We are on the seventh floor of our buildings,
across the street from one another.
I see you every day, shoes off, heavily leaning
onto an elbow, hunched over the phone
protectively. Below your office, a health club,
a pool. Early in the day, women
in black suits slip in and out of the teal water,
their hair or caps glossy as sealskin.
To the left, the treadmills, four across. Upper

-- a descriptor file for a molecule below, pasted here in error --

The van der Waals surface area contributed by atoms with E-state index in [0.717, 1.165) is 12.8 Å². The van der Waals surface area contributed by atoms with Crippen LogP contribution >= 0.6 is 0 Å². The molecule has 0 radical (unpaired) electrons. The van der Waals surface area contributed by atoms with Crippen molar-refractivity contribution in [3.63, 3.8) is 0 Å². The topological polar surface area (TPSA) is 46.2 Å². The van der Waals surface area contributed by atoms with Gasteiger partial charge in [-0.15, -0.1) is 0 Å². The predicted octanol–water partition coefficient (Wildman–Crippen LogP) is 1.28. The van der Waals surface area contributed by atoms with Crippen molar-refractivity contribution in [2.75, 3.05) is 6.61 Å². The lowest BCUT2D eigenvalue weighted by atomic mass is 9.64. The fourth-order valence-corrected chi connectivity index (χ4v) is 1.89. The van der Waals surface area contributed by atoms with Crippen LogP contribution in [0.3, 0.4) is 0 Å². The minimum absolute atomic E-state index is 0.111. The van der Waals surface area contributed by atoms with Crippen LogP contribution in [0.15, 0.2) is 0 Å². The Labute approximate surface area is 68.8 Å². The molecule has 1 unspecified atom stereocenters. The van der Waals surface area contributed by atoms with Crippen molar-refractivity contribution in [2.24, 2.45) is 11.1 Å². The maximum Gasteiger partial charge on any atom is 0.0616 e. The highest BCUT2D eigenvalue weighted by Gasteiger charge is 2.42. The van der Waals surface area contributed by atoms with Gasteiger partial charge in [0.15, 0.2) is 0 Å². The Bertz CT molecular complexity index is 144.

torsos, pumping arms, horses anxious
in their stalls. Is it nearness or privacy we crave,
neighbor? I watch you, and fill in your
silence: the copy machine spitting out sheets
behind you, the clink of her hand
on the metal ladder as she pulls her body from
the pool, the phone bleating
until you to touch it. Answer it so that a voice
might fill your ear. Answer.